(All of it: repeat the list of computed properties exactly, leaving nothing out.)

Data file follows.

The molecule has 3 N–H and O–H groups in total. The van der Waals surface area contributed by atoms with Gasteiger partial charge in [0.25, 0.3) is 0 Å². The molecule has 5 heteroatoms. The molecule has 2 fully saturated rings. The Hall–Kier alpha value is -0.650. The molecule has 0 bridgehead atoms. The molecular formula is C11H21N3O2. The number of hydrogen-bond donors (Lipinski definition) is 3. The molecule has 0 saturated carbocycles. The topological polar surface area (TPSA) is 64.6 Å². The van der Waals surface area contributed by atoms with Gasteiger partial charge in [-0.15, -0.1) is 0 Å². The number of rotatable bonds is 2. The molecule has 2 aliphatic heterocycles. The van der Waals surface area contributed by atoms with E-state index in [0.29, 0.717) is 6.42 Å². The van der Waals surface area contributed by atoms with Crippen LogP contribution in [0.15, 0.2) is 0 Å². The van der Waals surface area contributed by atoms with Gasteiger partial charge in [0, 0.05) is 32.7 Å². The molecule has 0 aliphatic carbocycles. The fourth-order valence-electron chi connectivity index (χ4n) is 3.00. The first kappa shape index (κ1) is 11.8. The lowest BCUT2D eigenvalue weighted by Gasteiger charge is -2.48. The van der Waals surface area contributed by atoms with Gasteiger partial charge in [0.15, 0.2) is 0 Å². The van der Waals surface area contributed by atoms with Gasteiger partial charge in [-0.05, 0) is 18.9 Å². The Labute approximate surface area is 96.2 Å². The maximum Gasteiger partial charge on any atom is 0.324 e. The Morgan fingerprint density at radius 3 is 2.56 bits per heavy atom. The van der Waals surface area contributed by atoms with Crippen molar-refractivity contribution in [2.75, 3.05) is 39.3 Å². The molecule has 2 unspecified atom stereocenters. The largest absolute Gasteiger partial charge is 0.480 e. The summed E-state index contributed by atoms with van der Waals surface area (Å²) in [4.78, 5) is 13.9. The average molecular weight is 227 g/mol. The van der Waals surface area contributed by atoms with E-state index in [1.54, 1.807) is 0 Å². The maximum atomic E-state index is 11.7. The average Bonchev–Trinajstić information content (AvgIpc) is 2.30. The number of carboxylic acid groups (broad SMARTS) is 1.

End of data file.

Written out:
The molecule has 3 N–H and O–H groups in total. The van der Waals surface area contributed by atoms with Gasteiger partial charge in [0.25, 0.3) is 0 Å². The molecule has 5 heteroatoms. The molecule has 2 fully saturated rings. The Hall–Kier alpha value is -0.650. The molecule has 0 bridgehead atoms. The molecular formula is C11H21N3O2. The number of hydrogen-bond donors (Lipinski definition) is 3. The molecule has 0 saturated carbocycles. The topological polar surface area (TPSA) is 64.6 Å². The van der Waals surface area contributed by atoms with Gasteiger partial charge in [-0.15, -0.1) is 0 Å². The number of rotatable bonds is 2. The molecule has 2 aliphatic heterocycles. The van der Waals surface area contributed by atoms with E-state index in [0.29, 0.717) is 6.42 Å². The van der Waals surface area contributed by atoms with Crippen LogP contribution in [0.15, 0.2) is 0 Å². The van der Waals surface area contributed by atoms with Gasteiger partial charge in [0, 0.05) is 32.7 Å². The molecule has 0 aliphatic carbocycles. The fourth-order valence-electron chi connectivity index (χ4n) is 3.00. The first kappa shape index (κ1) is 11.8. The lowest BCUT2D eigenvalue weighted by Gasteiger charge is -2.48. The van der Waals surface area contributed by atoms with Gasteiger partial charge in [0.15, 0.2) is 0 Å². The van der Waals surface area contributed by atoms with Gasteiger partial charge in [-0.05, 0) is 18.9 Å². The Labute approximate surface area is 96.2 Å². The maximum Gasteiger partial charge on any atom is 0.324 e. The Morgan fingerprint density at radius 3 is 2.56 bits per heavy atom. The van der Waals surface area contributed by atoms with Crippen molar-refractivity contribution in [2.75, 3.05) is 39.3 Å². The molecule has 2 unspecified atom stereocenters. The largest absolute Gasteiger partial charge is 0.480 e. The summed E-state index contributed by atoms with van der Waals surface area (Å²) in [4.78, 5) is 13.9. The average molecular weight is 227 g/mol. The van der Waals surface area contributed by atoms with E-state index in [1.54, 1.807) is 0 Å². The maximum atomic E-state index is 11.7. The average Bonchev–Trinajstić information content (AvgIpc) is 2.30. The number of carboxylic acid groups (broad SMARTS) is 1.